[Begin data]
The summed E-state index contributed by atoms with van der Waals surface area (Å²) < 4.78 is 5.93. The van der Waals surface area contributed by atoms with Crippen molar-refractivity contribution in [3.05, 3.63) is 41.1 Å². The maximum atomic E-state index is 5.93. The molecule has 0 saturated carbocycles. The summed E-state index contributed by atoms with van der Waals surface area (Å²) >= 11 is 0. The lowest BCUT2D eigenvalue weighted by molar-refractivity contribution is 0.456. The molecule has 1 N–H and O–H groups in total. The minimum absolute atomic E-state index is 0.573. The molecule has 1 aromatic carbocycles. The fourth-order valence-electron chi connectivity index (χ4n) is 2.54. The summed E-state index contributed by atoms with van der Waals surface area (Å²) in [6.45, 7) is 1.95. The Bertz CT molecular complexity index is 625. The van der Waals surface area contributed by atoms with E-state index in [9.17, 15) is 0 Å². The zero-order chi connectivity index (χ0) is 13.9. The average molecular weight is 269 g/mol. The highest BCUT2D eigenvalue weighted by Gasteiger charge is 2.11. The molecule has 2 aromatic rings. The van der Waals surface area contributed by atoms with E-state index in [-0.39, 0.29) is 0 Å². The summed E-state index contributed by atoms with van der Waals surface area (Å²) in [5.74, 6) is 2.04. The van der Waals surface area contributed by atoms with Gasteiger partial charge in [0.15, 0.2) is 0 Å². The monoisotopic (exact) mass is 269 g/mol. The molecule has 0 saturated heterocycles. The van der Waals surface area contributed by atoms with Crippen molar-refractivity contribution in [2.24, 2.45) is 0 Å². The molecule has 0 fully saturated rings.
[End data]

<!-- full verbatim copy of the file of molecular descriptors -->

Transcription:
The summed E-state index contributed by atoms with van der Waals surface area (Å²) < 4.78 is 5.93. The van der Waals surface area contributed by atoms with Crippen molar-refractivity contribution in [3.05, 3.63) is 41.1 Å². The maximum atomic E-state index is 5.93. The molecule has 0 saturated carbocycles. The summed E-state index contributed by atoms with van der Waals surface area (Å²) >= 11 is 0. The lowest BCUT2D eigenvalue weighted by molar-refractivity contribution is 0.456. The molecule has 1 N–H and O–H groups in total. The minimum absolute atomic E-state index is 0.573. The molecule has 1 aromatic carbocycles. The fourth-order valence-electron chi connectivity index (χ4n) is 2.54. The summed E-state index contributed by atoms with van der Waals surface area (Å²) in [6.45, 7) is 1.95. The Bertz CT molecular complexity index is 625. The van der Waals surface area contributed by atoms with E-state index in [9.17, 15) is 0 Å². The zero-order chi connectivity index (χ0) is 13.9. The average molecular weight is 269 g/mol. The highest BCUT2D eigenvalue weighted by Gasteiger charge is 2.11. The molecule has 2 aromatic rings. The van der Waals surface area contributed by atoms with E-state index in [-0.39, 0.29) is 0 Å². The summed E-state index contributed by atoms with van der Waals surface area (Å²) in [5.74, 6) is 2.04. The van der Waals surface area contributed by atoms with Gasteiger partial charge in [0.15, 0.2) is 0 Å². The monoisotopic (exact) mass is 269 g/mol. The molecule has 0 saturated heterocycles. The van der Waals surface area contributed by atoms with Crippen molar-refractivity contribution in [2.24, 2.45) is 0 Å². The molecule has 0 fully saturated rings.